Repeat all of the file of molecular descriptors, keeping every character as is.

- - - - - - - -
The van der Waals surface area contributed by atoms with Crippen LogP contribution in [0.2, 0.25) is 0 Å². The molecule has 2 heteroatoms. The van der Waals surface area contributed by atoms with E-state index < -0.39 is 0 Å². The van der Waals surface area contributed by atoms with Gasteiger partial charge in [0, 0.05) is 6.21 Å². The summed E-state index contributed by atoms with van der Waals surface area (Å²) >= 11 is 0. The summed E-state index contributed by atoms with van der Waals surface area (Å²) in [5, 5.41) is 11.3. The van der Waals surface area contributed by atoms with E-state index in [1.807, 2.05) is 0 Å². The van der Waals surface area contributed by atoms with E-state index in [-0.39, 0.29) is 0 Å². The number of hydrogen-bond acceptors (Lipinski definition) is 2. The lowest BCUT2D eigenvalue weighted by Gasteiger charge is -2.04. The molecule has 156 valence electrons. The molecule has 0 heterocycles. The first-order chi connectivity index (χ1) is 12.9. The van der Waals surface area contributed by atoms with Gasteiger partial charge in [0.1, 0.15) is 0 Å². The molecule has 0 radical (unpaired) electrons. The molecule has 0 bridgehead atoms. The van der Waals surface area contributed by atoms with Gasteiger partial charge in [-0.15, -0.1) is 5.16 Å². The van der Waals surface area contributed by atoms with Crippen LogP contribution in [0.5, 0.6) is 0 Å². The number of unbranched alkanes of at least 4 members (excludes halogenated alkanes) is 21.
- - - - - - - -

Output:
The van der Waals surface area contributed by atoms with Crippen LogP contribution in [0.2, 0.25) is 0 Å². The molecule has 2 heteroatoms. The van der Waals surface area contributed by atoms with E-state index < -0.39 is 0 Å². The van der Waals surface area contributed by atoms with Gasteiger partial charge in [0, 0.05) is 6.21 Å². The summed E-state index contributed by atoms with van der Waals surface area (Å²) >= 11 is 0. The summed E-state index contributed by atoms with van der Waals surface area (Å²) in [5, 5.41) is 11.3. The van der Waals surface area contributed by atoms with E-state index in [1.807, 2.05) is 0 Å². The van der Waals surface area contributed by atoms with E-state index in [-0.39, 0.29) is 0 Å². The number of hydrogen-bond acceptors (Lipinski definition) is 2. The lowest BCUT2D eigenvalue weighted by Gasteiger charge is -2.04. The molecule has 156 valence electrons. The molecule has 0 heterocycles. The first-order chi connectivity index (χ1) is 12.9. The van der Waals surface area contributed by atoms with Gasteiger partial charge in [0.1, 0.15) is 0 Å². The molecule has 0 radical (unpaired) electrons. The molecule has 0 bridgehead atoms. The van der Waals surface area contributed by atoms with Gasteiger partial charge in [-0.15, -0.1) is 5.16 Å². The van der Waals surface area contributed by atoms with Crippen LogP contribution in [0.5, 0.6) is 0 Å². The number of unbranched alkanes of at least 4 members (excludes halogenated alkanes) is 21.